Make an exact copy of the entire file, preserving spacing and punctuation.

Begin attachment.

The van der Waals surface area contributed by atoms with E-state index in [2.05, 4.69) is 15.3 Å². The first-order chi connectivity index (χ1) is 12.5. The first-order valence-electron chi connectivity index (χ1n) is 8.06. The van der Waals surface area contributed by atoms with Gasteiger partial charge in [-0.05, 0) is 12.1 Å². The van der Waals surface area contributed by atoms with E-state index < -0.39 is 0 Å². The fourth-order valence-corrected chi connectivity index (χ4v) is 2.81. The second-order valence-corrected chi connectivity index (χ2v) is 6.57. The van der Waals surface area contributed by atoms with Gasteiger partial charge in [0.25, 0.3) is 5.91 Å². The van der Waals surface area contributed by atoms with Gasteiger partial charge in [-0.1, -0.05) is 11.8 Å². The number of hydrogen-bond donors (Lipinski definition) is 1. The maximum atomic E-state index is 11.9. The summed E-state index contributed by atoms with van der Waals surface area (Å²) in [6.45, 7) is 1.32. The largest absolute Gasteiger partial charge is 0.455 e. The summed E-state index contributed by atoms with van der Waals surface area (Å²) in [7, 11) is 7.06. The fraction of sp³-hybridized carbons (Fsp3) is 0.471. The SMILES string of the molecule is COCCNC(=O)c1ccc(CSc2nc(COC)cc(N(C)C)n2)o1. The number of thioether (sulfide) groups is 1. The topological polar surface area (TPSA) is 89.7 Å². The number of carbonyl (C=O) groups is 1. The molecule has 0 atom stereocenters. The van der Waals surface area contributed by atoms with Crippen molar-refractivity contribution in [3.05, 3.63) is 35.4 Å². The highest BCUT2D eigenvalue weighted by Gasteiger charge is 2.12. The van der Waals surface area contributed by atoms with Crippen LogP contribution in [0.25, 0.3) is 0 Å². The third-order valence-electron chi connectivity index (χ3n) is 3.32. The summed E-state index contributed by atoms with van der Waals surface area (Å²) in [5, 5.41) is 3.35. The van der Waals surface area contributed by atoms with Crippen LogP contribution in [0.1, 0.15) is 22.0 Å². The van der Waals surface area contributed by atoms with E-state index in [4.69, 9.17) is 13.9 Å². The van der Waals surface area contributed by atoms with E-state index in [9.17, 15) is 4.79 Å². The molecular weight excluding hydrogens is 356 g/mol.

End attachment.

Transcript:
The van der Waals surface area contributed by atoms with E-state index in [2.05, 4.69) is 15.3 Å². The first-order chi connectivity index (χ1) is 12.5. The first-order valence-electron chi connectivity index (χ1n) is 8.06. The van der Waals surface area contributed by atoms with Gasteiger partial charge in [-0.05, 0) is 12.1 Å². The van der Waals surface area contributed by atoms with E-state index < -0.39 is 0 Å². The fourth-order valence-corrected chi connectivity index (χ4v) is 2.81. The second-order valence-corrected chi connectivity index (χ2v) is 6.57. The van der Waals surface area contributed by atoms with Gasteiger partial charge in [0.25, 0.3) is 5.91 Å². The van der Waals surface area contributed by atoms with Gasteiger partial charge in [-0.1, -0.05) is 11.8 Å². The number of hydrogen-bond donors (Lipinski definition) is 1. The maximum atomic E-state index is 11.9. The summed E-state index contributed by atoms with van der Waals surface area (Å²) in [6.45, 7) is 1.32. The largest absolute Gasteiger partial charge is 0.455 e. The summed E-state index contributed by atoms with van der Waals surface area (Å²) in [7, 11) is 7.06. The fraction of sp³-hybridized carbons (Fsp3) is 0.471. The SMILES string of the molecule is COCCNC(=O)c1ccc(CSc2nc(COC)cc(N(C)C)n2)o1. The number of thioether (sulfide) groups is 1. The topological polar surface area (TPSA) is 89.7 Å². The number of carbonyl (C=O) groups is 1. The molecule has 0 atom stereocenters. The van der Waals surface area contributed by atoms with Crippen molar-refractivity contribution in [3.05, 3.63) is 35.4 Å². The highest BCUT2D eigenvalue weighted by Gasteiger charge is 2.12. The van der Waals surface area contributed by atoms with Crippen LogP contribution in [0.25, 0.3) is 0 Å². The third-order valence-electron chi connectivity index (χ3n) is 3.32. The summed E-state index contributed by atoms with van der Waals surface area (Å²) in [5, 5.41) is 3.35. The van der Waals surface area contributed by atoms with Crippen LogP contribution in [0.1, 0.15) is 22.0 Å². The van der Waals surface area contributed by atoms with E-state index in [4.69, 9.17) is 13.9 Å². The van der Waals surface area contributed by atoms with E-state index in [9.17, 15) is 4.79 Å². The molecular weight excluding hydrogens is 356 g/mol.